T preparing to privatize call center
Agency has received unsolicited offers from firms
STATE HOUSE NEWS SERVICE
THE MBTA PLANS to go out to the market for private bidders to run its call center operations, which will likely be privatized, according to a member of the T’s control board.
Earlier this fall the T received an unsolicited proposal from Ameridial, an Ohio company, that claimed it could run the call center for half of its current cost. MBTA Chief Administrator Brian Shortsleeve, who is also its acting general manager, said the T has received a “couple” of different unsolicited offers.
After a presentation by MBTA Fiscal and Management Control Board member Monica Tibbits-Nutt on Monday, staff received direction from the board to test the market for private call center operators and overhaul communications so the agency can better respond to customers who provide feedback and complaints.
Prior efforts to outsource MBTA services currently performed in-house have generated strong negative responses from labor leaders and some elected officials.
An earlier presentation by Shortsleeve showed the call center and its 28 employees cost the MBTA $2.6 million to operate in fiscal 2016.
Tibbits-Nutt on Monday said there is no “standardized” process for following up with customers who have communicated with the T in the various ways that customers can give feedback.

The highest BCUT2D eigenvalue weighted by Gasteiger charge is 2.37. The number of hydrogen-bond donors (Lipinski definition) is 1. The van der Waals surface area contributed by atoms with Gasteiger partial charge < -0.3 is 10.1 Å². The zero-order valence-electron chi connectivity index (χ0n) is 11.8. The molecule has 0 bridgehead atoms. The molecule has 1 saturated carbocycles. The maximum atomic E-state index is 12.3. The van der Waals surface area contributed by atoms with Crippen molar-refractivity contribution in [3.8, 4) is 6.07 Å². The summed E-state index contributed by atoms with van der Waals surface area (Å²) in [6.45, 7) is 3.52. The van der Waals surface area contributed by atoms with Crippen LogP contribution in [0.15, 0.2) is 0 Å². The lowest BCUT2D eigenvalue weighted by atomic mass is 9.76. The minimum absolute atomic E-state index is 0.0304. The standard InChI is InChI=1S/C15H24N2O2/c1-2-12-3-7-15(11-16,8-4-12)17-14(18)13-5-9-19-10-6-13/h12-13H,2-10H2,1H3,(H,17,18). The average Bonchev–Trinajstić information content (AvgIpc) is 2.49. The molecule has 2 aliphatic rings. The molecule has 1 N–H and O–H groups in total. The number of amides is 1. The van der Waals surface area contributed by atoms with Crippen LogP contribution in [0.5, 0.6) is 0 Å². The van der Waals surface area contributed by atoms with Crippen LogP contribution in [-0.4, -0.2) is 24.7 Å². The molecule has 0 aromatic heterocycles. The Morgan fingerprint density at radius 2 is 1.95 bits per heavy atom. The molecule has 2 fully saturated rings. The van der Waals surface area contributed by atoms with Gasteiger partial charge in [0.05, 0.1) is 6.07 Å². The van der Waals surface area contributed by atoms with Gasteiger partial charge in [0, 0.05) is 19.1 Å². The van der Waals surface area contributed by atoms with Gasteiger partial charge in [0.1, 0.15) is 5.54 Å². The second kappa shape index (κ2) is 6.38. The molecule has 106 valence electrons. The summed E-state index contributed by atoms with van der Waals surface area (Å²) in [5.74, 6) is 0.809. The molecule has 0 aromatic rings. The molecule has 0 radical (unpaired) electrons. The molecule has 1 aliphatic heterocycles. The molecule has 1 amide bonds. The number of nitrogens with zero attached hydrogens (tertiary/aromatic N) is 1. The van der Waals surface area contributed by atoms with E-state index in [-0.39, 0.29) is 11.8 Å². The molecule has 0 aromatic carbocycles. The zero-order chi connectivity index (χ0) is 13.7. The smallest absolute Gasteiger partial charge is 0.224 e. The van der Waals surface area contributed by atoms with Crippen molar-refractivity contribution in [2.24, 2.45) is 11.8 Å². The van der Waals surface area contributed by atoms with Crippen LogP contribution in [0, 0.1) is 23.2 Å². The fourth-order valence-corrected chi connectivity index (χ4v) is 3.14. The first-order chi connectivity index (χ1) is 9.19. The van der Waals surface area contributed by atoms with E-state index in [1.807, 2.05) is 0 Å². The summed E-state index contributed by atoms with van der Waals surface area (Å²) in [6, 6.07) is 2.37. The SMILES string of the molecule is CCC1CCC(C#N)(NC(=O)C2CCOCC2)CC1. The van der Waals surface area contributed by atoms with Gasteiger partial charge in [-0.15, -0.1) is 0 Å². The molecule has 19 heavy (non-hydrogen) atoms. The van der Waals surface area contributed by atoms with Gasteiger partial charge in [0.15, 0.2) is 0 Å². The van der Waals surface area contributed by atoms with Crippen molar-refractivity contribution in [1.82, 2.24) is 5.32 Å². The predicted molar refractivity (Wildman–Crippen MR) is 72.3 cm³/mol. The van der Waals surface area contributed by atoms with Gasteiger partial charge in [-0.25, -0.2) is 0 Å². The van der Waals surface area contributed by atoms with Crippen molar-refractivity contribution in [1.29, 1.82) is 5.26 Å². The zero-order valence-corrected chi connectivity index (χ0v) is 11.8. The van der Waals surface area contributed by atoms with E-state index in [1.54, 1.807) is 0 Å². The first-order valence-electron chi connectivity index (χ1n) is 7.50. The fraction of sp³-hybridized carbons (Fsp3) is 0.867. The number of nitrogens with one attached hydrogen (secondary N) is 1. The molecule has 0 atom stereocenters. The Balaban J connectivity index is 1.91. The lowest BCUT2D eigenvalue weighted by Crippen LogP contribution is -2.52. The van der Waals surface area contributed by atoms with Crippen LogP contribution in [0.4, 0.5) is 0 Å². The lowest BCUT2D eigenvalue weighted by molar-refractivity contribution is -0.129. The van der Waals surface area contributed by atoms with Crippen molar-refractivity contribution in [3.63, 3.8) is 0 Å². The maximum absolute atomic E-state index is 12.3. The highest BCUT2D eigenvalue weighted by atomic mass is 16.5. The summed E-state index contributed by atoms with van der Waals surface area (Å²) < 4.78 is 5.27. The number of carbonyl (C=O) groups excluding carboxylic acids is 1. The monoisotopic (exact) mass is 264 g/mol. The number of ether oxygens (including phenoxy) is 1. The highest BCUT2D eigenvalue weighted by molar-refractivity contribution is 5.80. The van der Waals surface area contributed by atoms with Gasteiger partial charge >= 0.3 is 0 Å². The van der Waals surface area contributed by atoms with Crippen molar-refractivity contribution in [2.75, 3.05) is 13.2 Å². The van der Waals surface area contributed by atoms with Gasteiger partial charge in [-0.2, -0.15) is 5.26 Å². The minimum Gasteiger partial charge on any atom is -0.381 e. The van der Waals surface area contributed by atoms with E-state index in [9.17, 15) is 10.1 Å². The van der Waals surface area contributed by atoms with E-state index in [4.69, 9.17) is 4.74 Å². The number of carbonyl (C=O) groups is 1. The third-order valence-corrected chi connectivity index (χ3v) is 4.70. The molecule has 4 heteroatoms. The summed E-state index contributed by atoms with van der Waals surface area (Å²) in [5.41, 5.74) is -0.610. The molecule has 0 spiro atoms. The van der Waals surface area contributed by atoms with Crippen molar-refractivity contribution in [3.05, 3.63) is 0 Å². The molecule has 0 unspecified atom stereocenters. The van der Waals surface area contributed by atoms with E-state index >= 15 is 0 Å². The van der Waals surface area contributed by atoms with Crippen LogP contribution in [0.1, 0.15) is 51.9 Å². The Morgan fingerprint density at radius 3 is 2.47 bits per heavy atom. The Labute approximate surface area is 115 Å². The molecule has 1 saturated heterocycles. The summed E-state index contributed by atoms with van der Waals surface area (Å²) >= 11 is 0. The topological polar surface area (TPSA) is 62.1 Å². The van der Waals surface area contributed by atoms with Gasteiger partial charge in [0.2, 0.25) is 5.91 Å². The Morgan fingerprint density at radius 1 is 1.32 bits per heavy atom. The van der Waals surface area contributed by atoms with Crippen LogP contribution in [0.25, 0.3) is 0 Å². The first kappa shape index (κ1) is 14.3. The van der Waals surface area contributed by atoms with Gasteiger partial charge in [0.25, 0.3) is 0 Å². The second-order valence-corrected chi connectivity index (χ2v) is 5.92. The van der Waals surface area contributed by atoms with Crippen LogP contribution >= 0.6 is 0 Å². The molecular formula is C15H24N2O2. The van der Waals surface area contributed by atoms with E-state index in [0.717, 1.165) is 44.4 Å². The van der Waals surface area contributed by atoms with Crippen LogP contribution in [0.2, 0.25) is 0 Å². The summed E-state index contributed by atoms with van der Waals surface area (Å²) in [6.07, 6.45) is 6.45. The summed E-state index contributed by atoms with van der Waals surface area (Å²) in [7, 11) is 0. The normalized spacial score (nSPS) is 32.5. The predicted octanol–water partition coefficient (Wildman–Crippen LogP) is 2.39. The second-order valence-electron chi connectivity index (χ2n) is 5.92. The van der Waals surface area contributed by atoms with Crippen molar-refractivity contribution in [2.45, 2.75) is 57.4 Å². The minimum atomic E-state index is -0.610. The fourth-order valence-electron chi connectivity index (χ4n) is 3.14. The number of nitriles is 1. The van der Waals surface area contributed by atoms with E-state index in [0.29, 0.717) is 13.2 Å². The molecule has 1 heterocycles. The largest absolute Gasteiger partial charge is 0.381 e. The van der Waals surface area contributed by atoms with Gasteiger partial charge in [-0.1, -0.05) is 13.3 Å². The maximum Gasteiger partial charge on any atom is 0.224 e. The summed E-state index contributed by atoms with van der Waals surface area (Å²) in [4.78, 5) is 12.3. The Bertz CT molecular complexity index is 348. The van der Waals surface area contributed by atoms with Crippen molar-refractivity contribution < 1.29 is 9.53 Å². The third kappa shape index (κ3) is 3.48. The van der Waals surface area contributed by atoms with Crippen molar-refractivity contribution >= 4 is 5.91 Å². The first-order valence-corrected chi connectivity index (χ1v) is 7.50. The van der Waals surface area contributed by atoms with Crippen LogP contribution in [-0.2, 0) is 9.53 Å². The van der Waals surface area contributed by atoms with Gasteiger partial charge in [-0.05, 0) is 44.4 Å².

Transportation Secretary Stephanie Pollack said the T should treat phone calls to its call center the same way it treats messages via email, Twitter, or Instagram, the social networking sites. On Twitter, the official @MBTA account responds to complaints posted by riders about steps taken toward resolving issues raised.
Tibbits-Nutt told reporters the two passenger information officers who operate the T’s Twitter account are “very, very good” at getting back to customers who have complained. She said the call center “sometimes” responds to customers. Tibbits-Nutt said the Twitter team’s location within the operations center makes it easier to resolve tweeted complaints about the heat in a train car and quickly reply to customers.On Monday, the official account sought more information from a Twitter report that the T had taken a wet-floor sign from a Burger King, responded to a post about a “cheerful” Green Line driver that the operator would be “commended,” and got back to someone who posted a photo of a propped-open security door with “We’ll notify supervisors now.”
Pollack said that it “makes a huge difference” if officials can respond to complaints. Tibbits-Nutt said workers at Boston’s 311 hotline “get a ton of complaints about the MBTA.”